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Moving towards Transformational TeleHealth at Intermountain Healthcare

June 1, 2013
by Mark Hagland
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Wesley Valdes, D.O., telehealth services director at Intermountain Healthcare, sees the future of telehealth

One of the speakers at the 2013 American TeleHealth Association Conference, held in Austin, Texas, May 5-7, was Wesley Valdes, D.O., who is telehealth services medical director at the Salt Lake City-based Intermountain Healthcare. While at the American TeleHealth Association Conference, Dr. Valdes and his colleagues at Intermountain staffed a booth that featured advanced telehealth solutions developed at Intermountain, including a virtual NICU (neonatal intensive care unit) that allows parents 24-7 visual access to their babies, as well as the capability for eVisits with their babies’ care providers.

Intermountain Healthcare’s leaders have committed significant support to establish telehealth technology across the system’s 22 hospitals and 185 clinics. The organization’s telehealth solutions, along with an open source community, are expected to support the organization’s strategy to transform healthcare by delivery high-quality care at sustainable costs, to a widely dispersed population.

Shortly after that presentation, Dr. Valdes spoke with HCI Editor-in-Chief Mark Hagland regarding his and his colleagues’ efforts at Intermountain Healthcare. Below are excerpts from that interview.

When you presented in a session at the American TeleHealth Association Conference, you partnered with another telehealth director, correct?

Yes, I was on a panel with Andrew Watson, M.D., director of telehealth at UPMC [the University of Pittsburgh Medical Center health system].

Wesley Valdes, D.O.

What are you doing with telehealth at Intermountain these days?

Intermountain Healthcare, as an organization, has responded to the new healthcare rules and regulations that the government has passed, in its own unique way. You’ve familiar with ACOs [accountable care organizations]; Intermountain would consider itself as already having been, in effect, an ACO, for years. If you look at the actual ACO model, it’s quite noticeable that it leaves out a key player in the healthcare process, as far as we’re concerned—the patient. The accountable care model doesn’t really encompass the patient, so we’ve developed our own concept, called shared accountability. The concept has two main phases. During 2013-2014, the focus is on intra-case cost reduction, which is a fancy way of talking about the admission-to-discharge timeframe when someone is an inpatient. It’s looking at making hospital stays more effective, efficient, and cost-effective. Then during 2015-2016, we’ll be focused on population health management.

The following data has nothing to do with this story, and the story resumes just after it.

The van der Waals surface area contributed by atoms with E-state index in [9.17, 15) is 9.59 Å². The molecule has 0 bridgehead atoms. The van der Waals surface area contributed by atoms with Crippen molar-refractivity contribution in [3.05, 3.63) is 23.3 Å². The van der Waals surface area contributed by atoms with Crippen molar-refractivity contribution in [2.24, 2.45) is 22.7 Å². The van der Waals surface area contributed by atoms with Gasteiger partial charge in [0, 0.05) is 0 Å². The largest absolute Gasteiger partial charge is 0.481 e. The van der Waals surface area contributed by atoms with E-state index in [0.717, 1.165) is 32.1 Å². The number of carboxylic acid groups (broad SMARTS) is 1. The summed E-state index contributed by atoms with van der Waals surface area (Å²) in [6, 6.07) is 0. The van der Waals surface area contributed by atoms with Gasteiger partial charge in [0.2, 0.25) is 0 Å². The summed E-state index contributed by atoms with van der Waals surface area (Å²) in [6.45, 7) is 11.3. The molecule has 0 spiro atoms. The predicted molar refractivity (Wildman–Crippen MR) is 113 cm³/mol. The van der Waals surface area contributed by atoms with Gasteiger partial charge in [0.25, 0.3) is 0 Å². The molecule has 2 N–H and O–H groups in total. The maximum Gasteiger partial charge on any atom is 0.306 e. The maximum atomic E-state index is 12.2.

And in putting this strategy in place, we decided that telehealth and mobile health would need to be a key part of all this. Intermountain had looked at telehealth earlier than that, but it really fit into this strategy well. At the time, I was a subject matter expert on telehealth from Microsoft, while an employee of the University of Illinois, and Microsoft and Intermountain had conversations, because Microsoft wanted to see how their technologies could provide telehealth solutions. So long short, in November 2011, I came out from the University of Illinois to Intermountain to help out with this. And in looking at the shared accountability strategy, we came to the conclusion that telehealth could help with both phases. The majority of Intermountain’s 23 hospitals are actually small, 10-25-bed rural hospitals; then they have seven mid-range hospitals, the 100-200-bed hospitals, and then four large hospitals.

So in talking about intra-case cost reduction and efficiency, we started a conversation about the element of redefining the concept of waste. And so what we were able to present to the organization is that, by taking the telehealth concept, which is usually cameras pointed outside your walls, if you turn those cameras to inside your walls, you create an infrastructure for greater efficiency. So we decided to put telehealth equipment into every single one of our patient rooms. We’ve been rolling that out, and are rolling it out over the next 12-15 months. That’s where the concept of the interactive patient room came in. And by doing that, we were able to look at several other projects, including patient education, patient entertainment, and patient stimulation, and merge all those projects into one. So while the interactive patient room will have a telemedicine/telehealth capability, it will also incorporate patient education and entertainment as well. So we were demo-ing that concept at both the HIMSS Conference and the telehealth association conference as well.

How will the interactive patient room be set up at Intermountain?

There will be a camera in the ceiling, something patients usually don’t see in their rooms. And the pillow speaker will be more of a touch-screen device. We haven’t yet decided what the form factor will be—it might look like an iPhone or iPad, but it will be some kind of touch-screen-driven device that the patient holds and that can access different features and functions—everything from turning the lights on and off to watching movies; but we also realized there are all sorts of other things we could enable it with. For example, if we’re not using the camera to do a remote consult at the moment, we realized we could also use the room to enable the patient to, say, do a Skype call with their grandchildren.